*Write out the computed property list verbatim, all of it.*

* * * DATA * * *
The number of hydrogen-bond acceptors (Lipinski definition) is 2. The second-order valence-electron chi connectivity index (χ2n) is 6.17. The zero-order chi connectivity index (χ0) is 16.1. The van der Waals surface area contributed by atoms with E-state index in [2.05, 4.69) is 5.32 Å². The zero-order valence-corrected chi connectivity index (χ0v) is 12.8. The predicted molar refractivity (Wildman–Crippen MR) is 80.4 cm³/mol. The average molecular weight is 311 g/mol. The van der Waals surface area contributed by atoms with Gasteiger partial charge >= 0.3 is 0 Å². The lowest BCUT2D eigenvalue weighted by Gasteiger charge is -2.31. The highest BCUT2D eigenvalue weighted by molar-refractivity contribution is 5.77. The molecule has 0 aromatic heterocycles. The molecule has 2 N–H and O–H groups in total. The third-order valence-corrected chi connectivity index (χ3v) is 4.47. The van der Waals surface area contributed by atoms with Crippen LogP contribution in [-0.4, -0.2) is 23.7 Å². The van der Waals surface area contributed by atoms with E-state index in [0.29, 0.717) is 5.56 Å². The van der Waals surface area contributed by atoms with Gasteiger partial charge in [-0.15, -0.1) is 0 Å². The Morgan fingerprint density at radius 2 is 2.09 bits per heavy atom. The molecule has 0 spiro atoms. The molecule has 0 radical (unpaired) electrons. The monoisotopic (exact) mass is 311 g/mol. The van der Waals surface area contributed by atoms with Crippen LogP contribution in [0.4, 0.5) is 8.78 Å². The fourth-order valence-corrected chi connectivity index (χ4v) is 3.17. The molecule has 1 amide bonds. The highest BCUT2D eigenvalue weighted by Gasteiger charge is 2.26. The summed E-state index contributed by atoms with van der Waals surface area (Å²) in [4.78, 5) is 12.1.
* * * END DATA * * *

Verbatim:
The number of hydrogen-bond acceptors (Lipinski definition) is 2. The second-order valence-electron chi connectivity index (χ2n) is 6.17. The zero-order chi connectivity index (χ0) is 16.1. The van der Waals surface area contributed by atoms with E-state index in [2.05, 4.69) is 5.32 Å². The zero-order valence-corrected chi connectivity index (χ0v) is 12.8. The predicted molar refractivity (Wildman–Crippen MR) is 80.4 cm³/mol. The average molecular weight is 311 g/mol. The van der Waals surface area contributed by atoms with Gasteiger partial charge >= 0.3 is 0 Å². The lowest BCUT2D eigenvalue weighted by Gasteiger charge is -2.31. The highest BCUT2D eigenvalue weighted by molar-refractivity contribution is 5.77. The molecule has 0 aromatic heterocycles. The molecule has 2 N–H and O–H groups in total. The third-order valence-corrected chi connectivity index (χ3v) is 4.47. The van der Waals surface area contributed by atoms with Crippen LogP contribution in [-0.4, -0.2) is 23.7 Å². The van der Waals surface area contributed by atoms with E-state index in [0.29, 0.717) is 5.56 Å². The van der Waals surface area contributed by atoms with Gasteiger partial charge in [-0.15, -0.1) is 0 Å². The Morgan fingerprint density at radius 2 is 2.09 bits per heavy atom. The molecule has 0 spiro atoms. The molecule has 0 radical (unpaired) electrons. The monoisotopic (exact) mass is 311 g/mol. The van der Waals surface area contributed by atoms with Crippen LogP contribution in [0.4, 0.5) is 8.78 Å². The fourth-order valence-corrected chi connectivity index (χ4v) is 3.17. The molecule has 1 amide bonds. The highest BCUT2D eigenvalue weighted by Gasteiger charge is 2.26. The summed E-state index contributed by atoms with van der Waals surface area (Å²) in [4.78, 5) is 12.1.